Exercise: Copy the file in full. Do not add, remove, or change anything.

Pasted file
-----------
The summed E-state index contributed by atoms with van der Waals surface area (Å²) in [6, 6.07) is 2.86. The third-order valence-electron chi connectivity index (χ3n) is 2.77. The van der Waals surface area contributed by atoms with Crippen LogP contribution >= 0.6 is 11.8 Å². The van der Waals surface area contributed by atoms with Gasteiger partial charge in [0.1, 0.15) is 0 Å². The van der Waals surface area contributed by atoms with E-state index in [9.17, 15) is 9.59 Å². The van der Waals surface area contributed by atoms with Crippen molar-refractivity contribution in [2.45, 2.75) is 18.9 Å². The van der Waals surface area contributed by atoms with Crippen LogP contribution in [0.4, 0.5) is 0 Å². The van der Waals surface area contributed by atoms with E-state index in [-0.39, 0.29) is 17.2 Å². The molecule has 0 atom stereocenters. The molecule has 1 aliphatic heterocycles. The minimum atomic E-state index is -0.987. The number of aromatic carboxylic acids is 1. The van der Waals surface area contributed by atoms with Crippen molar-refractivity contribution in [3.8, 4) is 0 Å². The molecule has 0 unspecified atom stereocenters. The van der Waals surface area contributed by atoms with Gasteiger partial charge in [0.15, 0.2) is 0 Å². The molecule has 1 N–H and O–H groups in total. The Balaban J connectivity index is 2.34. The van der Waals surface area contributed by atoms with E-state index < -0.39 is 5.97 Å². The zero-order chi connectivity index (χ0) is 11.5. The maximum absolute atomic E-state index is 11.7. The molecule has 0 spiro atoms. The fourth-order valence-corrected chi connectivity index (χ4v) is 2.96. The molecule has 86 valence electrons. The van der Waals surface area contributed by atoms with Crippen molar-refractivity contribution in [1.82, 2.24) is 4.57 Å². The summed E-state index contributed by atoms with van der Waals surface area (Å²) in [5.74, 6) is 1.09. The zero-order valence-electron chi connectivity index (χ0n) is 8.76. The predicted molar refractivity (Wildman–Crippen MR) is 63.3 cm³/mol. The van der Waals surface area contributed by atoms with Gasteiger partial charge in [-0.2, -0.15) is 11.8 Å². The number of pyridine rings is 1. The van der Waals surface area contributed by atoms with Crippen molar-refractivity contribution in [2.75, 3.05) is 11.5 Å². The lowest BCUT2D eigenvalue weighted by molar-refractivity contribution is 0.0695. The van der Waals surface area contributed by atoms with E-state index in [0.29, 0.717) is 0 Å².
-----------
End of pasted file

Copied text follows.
The summed E-state index contributed by atoms with van der Waals surface area (Å²) in [6, 6.07) is 2.86. The third-order valence-electron chi connectivity index (χ3n) is 2.77. The van der Waals surface area contributed by atoms with Crippen LogP contribution >= 0.6 is 11.8 Å². The van der Waals surface area contributed by atoms with Gasteiger partial charge in [0.1, 0.15) is 0 Å². The van der Waals surface area contributed by atoms with E-state index in [9.17, 15) is 9.59 Å². The van der Waals surface area contributed by atoms with Crippen molar-refractivity contribution in [2.45, 2.75) is 18.9 Å². The van der Waals surface area contributed by atoms with Crippen LogP contribution in [0.4, 0.5) is 0 Å². The van der Waals surface area contributed by atoms with E-state index in [-0.39, 0.29) is 17.2 Å². The molecule has 0 atom stereocenters. The molecule has 1 aliphatic heterocycles. The minimum atomic E-state index is -0.987. The number of aromatic carboxylic acids is 1. The van der Waals surface area contributed by atoms with Crippen molar-refractivity contribution in [3.8, 4) is 0 Å². The molecule has 0 unspecified atom stereocenters. The van der Waals surface area contributed by atoms with Gasteiger partial charge in [0.15, 0.2) is 0 Å². The molecule has 1 N–H and O–H groups in total. The Balaban J connectivity index is 2.34. The van der Waals surface area contributed by atoms with E-state index < -0.39 is 5.97 Å². The zero-order chi connectivity index (χ0) is 11.5. The maximum absolute atomic E-state index is 11.7. The molecule has 0 spiro atoms. The fourth-order valence-corrected chi connectivity index (χ4v) is 2.96. The molecule has 86 valence electrons. The van der Waals surface area contributed by atoms with Crippen molar-refractivity contribution in [1.82, 2.24) is 4.57 Å². The summed E-state index contributed by atoms with van der Waals surface area (Å²) in [5.74, 6) is 1.09. The zero-order valence-electron chi connectivity index (χ0n) is 8.76. The predicted molar refractivity (Wildman–Crippen MR) is 63.3 cm³/mol. The van der Waals surface area contributed by atoms with Gasteiger partial charge in [-0.2, -0.15) is 11.8 Å². The number of pyridine rings is 1. The van der Waals surface area contributed by atoms with Crippen molar-refractivity contribution in [2.75, 3.05) is 11.5 Å². The lowest BCUT2D eigenvalue weighted by molar-refractivity contribution is 0.0695. The van der Waals surface area contributed by atoms with E-state index in [0.29, 0.717) is 0 Å².